Keira Kagan was found dead at Rattlesnake Point, Canada in February 2020.

The reason this conflict narrative is so damaging is because if the victim of the abuse calls it out or seeks to reduce the harm, they are seen to be ‘contributing’ to the conflict rather than what they are actually doing; which is seeking to reduce the harm inflicted up on their children and themselves.

In the Kagan case it was well known that Brown exhibited patterns of coercive control, the deadliest pattern of domestic abuse. The court records attest to these patterns and document the reality that Jennifer and Keira endured. His patterns included cruelty to animals, humiliating and degrading acts, abduction, pathological lying to the point he led a double life. He conformed to every documented pattern known about coercive control, from the epic but brief courtship, to the Jekyll and Hyde personality. Conversely, Jennifer’s only ‘crime’ was to not be wholly compliant and welcoming of her abusers every action. She sought to try and stop him, she safeguarded Keira where she absolutely should have, as any good mother would. The fact the Toronto Life Magazine echoed this ‘toxic conflict’ narrative is a travesty in this case. The fact the Court made this into a lengthy battle is beyond unjust.

Jennifer is resolute that authorities need to recognise that Keira’s tragic death should be a lesson to the world. Leading the Canadian arm of #thecourtsaid – the global campaign for survivor family justice, Jennifer aims to make a difference. Keira’s story caught the heart of the world, with over 11 million views and counting. The world should not twist this conversation to portray victims as stereotypes that fall so far from the truth.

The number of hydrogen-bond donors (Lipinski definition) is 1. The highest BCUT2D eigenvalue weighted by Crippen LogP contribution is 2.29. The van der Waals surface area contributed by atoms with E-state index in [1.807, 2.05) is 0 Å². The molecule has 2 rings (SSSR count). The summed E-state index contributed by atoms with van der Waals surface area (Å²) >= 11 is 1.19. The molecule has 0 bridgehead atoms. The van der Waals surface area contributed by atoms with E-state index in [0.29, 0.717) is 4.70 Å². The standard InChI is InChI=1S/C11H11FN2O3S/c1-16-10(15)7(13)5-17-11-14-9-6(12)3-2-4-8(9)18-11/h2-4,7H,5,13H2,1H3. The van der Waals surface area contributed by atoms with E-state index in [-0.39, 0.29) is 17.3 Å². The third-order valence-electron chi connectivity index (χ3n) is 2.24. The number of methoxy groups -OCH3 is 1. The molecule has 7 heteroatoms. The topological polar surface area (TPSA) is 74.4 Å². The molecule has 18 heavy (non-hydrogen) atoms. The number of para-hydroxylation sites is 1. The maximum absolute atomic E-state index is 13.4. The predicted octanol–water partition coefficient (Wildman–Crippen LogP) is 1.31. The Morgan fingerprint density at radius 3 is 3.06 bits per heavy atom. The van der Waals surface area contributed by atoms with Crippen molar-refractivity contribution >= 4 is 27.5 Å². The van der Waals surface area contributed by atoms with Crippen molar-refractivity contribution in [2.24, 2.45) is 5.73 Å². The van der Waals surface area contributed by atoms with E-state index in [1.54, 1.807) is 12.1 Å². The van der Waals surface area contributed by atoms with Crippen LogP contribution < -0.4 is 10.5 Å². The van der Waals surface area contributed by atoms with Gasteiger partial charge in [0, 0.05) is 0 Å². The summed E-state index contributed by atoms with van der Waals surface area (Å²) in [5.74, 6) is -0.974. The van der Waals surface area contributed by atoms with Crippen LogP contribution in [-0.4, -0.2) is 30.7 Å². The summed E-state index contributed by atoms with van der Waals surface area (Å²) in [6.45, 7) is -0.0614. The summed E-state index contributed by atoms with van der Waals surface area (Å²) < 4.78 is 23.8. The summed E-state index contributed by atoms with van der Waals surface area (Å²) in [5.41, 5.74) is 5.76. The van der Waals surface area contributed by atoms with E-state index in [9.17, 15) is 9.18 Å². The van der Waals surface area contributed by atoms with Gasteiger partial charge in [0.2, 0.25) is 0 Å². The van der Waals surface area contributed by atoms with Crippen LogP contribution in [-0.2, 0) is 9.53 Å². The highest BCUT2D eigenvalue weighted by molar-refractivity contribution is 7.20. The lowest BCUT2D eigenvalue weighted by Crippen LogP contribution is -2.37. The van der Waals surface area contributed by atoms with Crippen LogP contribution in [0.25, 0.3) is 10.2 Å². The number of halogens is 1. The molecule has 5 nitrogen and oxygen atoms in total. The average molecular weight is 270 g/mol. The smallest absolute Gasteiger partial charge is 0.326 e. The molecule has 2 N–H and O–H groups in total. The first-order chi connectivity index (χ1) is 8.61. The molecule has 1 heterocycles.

He had form, and plenty of it. The court knew it and ignored it. He displayed all the red flags that make anyone with any experience of violent offenders poise to spring into protective action when they hear it.

Those protective actions did not happen for little Keira, despite Jennifer’s attempts to ensure it.

In Canada, laws like Bill C-78, and here in England and Wales, PD12J, and the equivalents elsewhere are all intended to ensure cases of domestic abuse are properly judged, with professionals able to correctly risk assess the patterns of abuse. This kind of learning cannot occur in a vacuum. The myths surrounding domestic abuse are pervasive and frankly, getting tired. In the age of information, there is no excuse for ignorance. The media plays a key role for all concerned to try and ensure that we move away from stereotypes that damage our understanding when we should be seeking to enhance it. Misrepresentation, misdiagnosis, marginalisation, or minimisation have no place in this discourse. Domestic abuse does not discriminate. It is the elephant in the room in Jennifer’s case and the cause of the immeasurable grief and unfillable void in her family.

It was not conflict that killed little Keira. It wasn’t conflict that killed all the other children who have been murdered during unsafe contact with a domestic abuser, but you can bet your bottom dollar it’s written all over their case files, the same way it was written in the media about little Keira. It is time we changed the trajectory of this conversation.

Keira was photographed wearing a T-shirt that said “I can change the world” before her life was tragically ended. This little girl will never get the chance to change the world herself, and the reasons why she cannot, should be the catalyst for a world-changing conversation about how we as cultures, nations and institutions fail victims of domestic abuse.

Published by Natalie Page

Founder of #thecourtsaid - the global movement for survivor family justice. Author & Tutor of the 5* rated Court Confidence course, specifically written for survivors in Family Court to help protect their position, in a notoriously difficult system (England & Wales).